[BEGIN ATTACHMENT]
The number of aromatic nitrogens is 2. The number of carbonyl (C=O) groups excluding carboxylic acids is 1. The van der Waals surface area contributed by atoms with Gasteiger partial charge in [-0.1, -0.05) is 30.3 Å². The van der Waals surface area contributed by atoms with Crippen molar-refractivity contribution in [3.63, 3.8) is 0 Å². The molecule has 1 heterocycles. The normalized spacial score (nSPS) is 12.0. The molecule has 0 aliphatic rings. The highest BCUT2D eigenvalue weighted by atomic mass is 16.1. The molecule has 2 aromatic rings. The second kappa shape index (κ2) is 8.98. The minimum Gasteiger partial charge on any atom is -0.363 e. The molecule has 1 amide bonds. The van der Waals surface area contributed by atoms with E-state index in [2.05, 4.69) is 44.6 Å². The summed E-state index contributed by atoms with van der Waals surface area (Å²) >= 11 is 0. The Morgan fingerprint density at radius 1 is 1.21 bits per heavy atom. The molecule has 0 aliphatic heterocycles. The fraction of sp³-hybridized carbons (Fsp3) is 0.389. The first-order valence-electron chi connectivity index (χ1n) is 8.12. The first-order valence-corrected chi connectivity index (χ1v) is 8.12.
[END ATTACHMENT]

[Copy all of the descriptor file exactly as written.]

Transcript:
The number of aromatic nitrogens is 2. The number of carbonyl (C=O) groups excluding carboxylic acids is 1. The van der Waals surface area contributed by atoms with Gasteiger partial charge in [-0.1, -0.05) is 30.3 Å². The van der Waals surface area contributed by atoms with Crippen molar-refractivity contribution in [3.63, 3.8) is 0 Å². The molecule has 1 heterocycles. The normalized spacial score (nSPS) is 12.0. The molecule has 0 aliphatic rings. The highest BCUT2D eigenvalue weighted by atomic mass is 16.1. The molecule has 2 aromatic rings. The second kappa shape index (κ2) is 8.98. The minimum Gasteiger partial charge on any atom is -0.363 e. The molecule has 1 amide bonds. The van der Waals surface area contributed by atoms with E-state index in [2.05, 4.69) is 44.6 Å². The summed E-state index contributed by atoms with van der Waals surface area (Å²) >= 11 is 0. The Morgan fingerprint density at radius 1 is 1.21 bits per heavy atom. The molecule has 0 aliphatic heterocycles. The fraction of sp³-hybridized carbons (Fsp3) is 0.389. The first-order valence-electron chi connectivity index (χ1n) is 8.12. The first-order valence-corrected chi connectivity index (χ1v) is 8.12.